Chimpanzee Politics: Power and Sex among Apes was a very disturbing book to read. Perhaps this is because of the way Franz de Waal chose to end the book. The story about how Luit finished his reign as "alpha male" was extremely upsetting.

One of the key themes in the book is that so called political behavior is rooted at a level of development that is below cognitive and is as much instinctive as it is learned. Learning about the male chimpanzee's quest for dominance, it makes one wonder how much our behavior is motivated by inherent drives that are not only irrelevant in modern cultures, but are unknowable by those who experience the motivation.

This book has changed the way I look at and understand the word around me.

I strongly recommend this book, but it is not for the faint-hearted.
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13 of 14 people found the following review helpful By J. R. Derry on March 26, 2001
Format: Paperback
excellent book. de waal's thesis, as i understand it, is finding and exposing analogies to human behavior among other animals in order to better understand human behavior (a thesis he extends in _good natured_ to show that our "animal" behaviors are also behaviors of kindness and compassion) _chimpanzee politics_ reads like a novel as it follows chronicles the group dynamics of a chimpanzee colony over several years; and in those group dynamics we see enough sex, scheming, and politics to fuel a soap opera or election campaign. the mirror that de waal holds up to us through this book is at once funny, fascinating, and humbling. if one reason you read novels is to appreciate the universality of the human condition (that is, that you like to live vicariously in other times or places to experience conditions as other humans do), then get this book and prepare yourself to appreciate just how universal much of our condition really is. you might be surprised at just how easily you vicariously experience life as chimpanzees do.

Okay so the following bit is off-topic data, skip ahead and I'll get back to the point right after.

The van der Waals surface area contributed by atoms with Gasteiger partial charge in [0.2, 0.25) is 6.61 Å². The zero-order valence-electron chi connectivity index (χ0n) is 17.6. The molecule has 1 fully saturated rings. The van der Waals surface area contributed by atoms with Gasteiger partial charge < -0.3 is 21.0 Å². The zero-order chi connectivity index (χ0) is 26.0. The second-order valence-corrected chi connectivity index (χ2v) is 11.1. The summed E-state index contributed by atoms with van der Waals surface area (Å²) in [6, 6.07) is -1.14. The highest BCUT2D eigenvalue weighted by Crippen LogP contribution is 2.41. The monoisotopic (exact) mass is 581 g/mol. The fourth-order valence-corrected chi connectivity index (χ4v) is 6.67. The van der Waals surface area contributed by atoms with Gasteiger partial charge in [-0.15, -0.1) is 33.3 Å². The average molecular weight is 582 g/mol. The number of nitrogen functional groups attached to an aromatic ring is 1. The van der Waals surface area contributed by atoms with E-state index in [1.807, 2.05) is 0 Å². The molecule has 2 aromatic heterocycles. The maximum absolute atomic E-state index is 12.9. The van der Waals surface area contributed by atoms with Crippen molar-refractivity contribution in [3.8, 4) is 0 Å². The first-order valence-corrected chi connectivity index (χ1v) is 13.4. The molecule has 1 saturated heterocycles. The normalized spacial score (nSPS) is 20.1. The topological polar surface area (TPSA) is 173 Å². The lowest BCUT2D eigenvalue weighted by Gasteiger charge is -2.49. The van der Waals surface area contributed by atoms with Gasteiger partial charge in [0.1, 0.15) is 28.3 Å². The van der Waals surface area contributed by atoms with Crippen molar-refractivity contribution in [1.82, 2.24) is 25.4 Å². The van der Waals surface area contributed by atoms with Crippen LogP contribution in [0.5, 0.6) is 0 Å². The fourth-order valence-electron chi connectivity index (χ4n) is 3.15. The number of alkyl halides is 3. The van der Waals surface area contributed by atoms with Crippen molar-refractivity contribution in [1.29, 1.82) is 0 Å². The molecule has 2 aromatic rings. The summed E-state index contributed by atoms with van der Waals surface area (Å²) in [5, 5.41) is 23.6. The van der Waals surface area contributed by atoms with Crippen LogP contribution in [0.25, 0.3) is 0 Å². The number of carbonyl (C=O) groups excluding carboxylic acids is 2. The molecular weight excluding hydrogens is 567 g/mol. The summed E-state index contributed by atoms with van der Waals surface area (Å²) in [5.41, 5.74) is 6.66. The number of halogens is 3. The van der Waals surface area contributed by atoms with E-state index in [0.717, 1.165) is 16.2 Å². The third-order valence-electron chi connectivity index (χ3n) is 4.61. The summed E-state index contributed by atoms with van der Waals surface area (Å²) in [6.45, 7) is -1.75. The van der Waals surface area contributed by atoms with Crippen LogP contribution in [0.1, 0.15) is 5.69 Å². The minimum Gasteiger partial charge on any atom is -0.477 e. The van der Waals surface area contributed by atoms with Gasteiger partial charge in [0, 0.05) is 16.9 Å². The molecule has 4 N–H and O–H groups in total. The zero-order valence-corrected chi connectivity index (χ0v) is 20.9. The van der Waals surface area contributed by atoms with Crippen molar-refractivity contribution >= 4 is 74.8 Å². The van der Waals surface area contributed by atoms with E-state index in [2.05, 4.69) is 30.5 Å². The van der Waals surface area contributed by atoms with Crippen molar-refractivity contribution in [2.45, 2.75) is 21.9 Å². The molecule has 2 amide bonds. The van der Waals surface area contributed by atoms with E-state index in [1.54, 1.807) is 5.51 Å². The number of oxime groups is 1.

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8 of 8 people found the following review helpful By Brian Switek on January 8, 2008
Format: Paperback
In the year I was born the Dutch primatologist Frans de Waal delivered a highly popular and influential book about the chimpanzees of Arnhem Zoo, the Netherland facility housing the largest captive population of the apes in the world. At first such a book might not have seemed so exciting, the well-known studies of Jane Goodall or Diane Fossey among apes in Africa making a group of chimpanzees in a zoo seem bland by comparison, but de Waal took advantage of the opportunities for detailed observation the captive setting provided and painted a vivid picture of the complex social life of chimpanzees in Chimpanzee Politics. Twenty-five years after its first publication, the book has recently been updated with new information about the chimpanzees of Arnhem and a selection of color photographs, the supplemental materials adding to what was already an excellent book.